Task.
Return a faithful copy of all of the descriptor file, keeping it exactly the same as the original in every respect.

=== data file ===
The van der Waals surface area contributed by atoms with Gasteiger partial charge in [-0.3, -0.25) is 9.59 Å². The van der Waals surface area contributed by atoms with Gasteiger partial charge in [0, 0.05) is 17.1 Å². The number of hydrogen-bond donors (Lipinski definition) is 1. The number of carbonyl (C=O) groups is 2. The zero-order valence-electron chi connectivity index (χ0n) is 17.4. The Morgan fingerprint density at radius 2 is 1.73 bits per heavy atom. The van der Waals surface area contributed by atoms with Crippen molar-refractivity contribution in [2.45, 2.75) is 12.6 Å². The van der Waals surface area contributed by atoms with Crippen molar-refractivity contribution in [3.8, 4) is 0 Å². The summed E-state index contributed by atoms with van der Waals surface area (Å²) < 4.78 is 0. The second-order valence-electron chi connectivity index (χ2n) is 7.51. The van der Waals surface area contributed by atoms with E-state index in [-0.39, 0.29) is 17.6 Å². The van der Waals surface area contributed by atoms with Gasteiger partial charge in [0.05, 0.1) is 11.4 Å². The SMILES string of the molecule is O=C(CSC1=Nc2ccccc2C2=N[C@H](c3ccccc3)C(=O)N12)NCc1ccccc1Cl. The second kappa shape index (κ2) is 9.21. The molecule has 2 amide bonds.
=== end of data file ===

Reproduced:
The van der Waals surface area contributed by atoms with Gasteiger partial charge in [-0.3, -0.25) is 9.59 Å². The van der Waals surface area contributed by atoms with Gasteiger partial charge in [0, 0.05) is 17.1 Å². The number of hydrogen-bond donors (Lipinski definition) is 1. The number of carbonyl (C=O) groups is 2. The zero-order valence-electron chi connectivity index (χ0n) is 17.4. The Morgan fingerprint density at radius 2 is 1.73 bits per heavy atom. The van der Waals surface area contributed by atoms with Crippen molar-refractivity contribution in [2.45, 2.75) is 12.6 Å². The van der Waals surface area contributed by atoms with Crippen molar-refractivity contribution in [3.8, 4) is 0 Å². The summed E-state index contributed by atoms with van der Waals surface area (Å²) < 4.78 is 0. The second-order valence-electron chi connectivity index (χ2n) is 7.51. The van der Waals surface area contributed by atoms with E-state index in [-0.39, 0.29) is 17.6 Å². The van der Waals surface area contributed by atoms with Gasteiger partial charge in [0.05, 0.1) is 11.4 Å². The SMILES string of the molecule is O=C(CSC1=Nc2ccccc2C2=N[C@H](c3ccccc3)C(=O)N12)NCc1ccccc1Cl. The second kappa shape index (κ2) is 9.21. The molecule has 2 amide bonds.